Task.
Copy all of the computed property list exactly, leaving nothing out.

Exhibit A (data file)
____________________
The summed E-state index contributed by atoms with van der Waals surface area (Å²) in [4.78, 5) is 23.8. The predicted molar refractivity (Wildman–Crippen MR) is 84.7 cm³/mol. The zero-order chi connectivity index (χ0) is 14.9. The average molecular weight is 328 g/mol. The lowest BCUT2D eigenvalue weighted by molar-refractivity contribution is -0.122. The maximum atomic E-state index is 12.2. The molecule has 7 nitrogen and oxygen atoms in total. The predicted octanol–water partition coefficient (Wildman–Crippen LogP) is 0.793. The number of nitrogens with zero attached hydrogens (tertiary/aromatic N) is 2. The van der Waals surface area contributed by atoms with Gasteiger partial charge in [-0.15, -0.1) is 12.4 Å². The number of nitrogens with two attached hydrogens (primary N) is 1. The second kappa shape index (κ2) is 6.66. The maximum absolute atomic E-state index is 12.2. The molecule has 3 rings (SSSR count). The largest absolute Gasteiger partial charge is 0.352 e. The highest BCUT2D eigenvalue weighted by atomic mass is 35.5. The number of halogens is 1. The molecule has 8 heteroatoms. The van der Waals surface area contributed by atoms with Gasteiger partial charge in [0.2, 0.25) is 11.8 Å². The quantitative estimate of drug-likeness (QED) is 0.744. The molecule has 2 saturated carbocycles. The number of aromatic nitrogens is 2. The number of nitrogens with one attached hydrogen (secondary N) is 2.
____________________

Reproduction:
The summed E-state index contributed by atoms with van der Waals surface area (Å²) in [4.78, 5) is 23.8. The predicted molar refractivity (Wildman–Crippen MR) is 84.7 cm³/mol. The zero-order chi connectivity index (χ0) is 14.9. The average molecular weight is 328 g/mol. The lowest BCUT2D eigenvalue weighted by molar-refractivity contribution is -0.122. The maximum atomic E-state index is 12.2. The molecule has 7 nitrogen and oxygen atoms in total. The predicted octanol–water partition coefficient (Wildman–Crippen LogP) is 0.793. The number of nitrogens with zero attached hydrogens (tertiary/aromatic N) is 2. The van der Waals surface area contributed by atoms with Gasteiger partial charge in [-0.15, -0.1) is 12.4 Å². The number of nitrogens with two attached hydrogens (primary N) is 1. The second kappa shape index (κ2) is 6.66. The maximum absolute atomic E-state index is 12.2. The molecule has 3 rings (SSSR count). The largest absolute Gasteiger partial charge is 0.352 e. The highest BCUT2D eigenvalue weighted by atomic mass is 35.5. The number of halogens is 1. The molecule has 8 heteroatoms. The van der Waals surface area contributed by atoms with Gasteiger partial charge in [0.2, 0.25) is 11.8 Å². The quantitative estimate of drug-likeness (QED) is 0.744. The molecule has 2 saturated carbocycles. The number of aromatic nitrogens is 2. The number of nitrogens with one attached hydrogen (secondary N) is 2.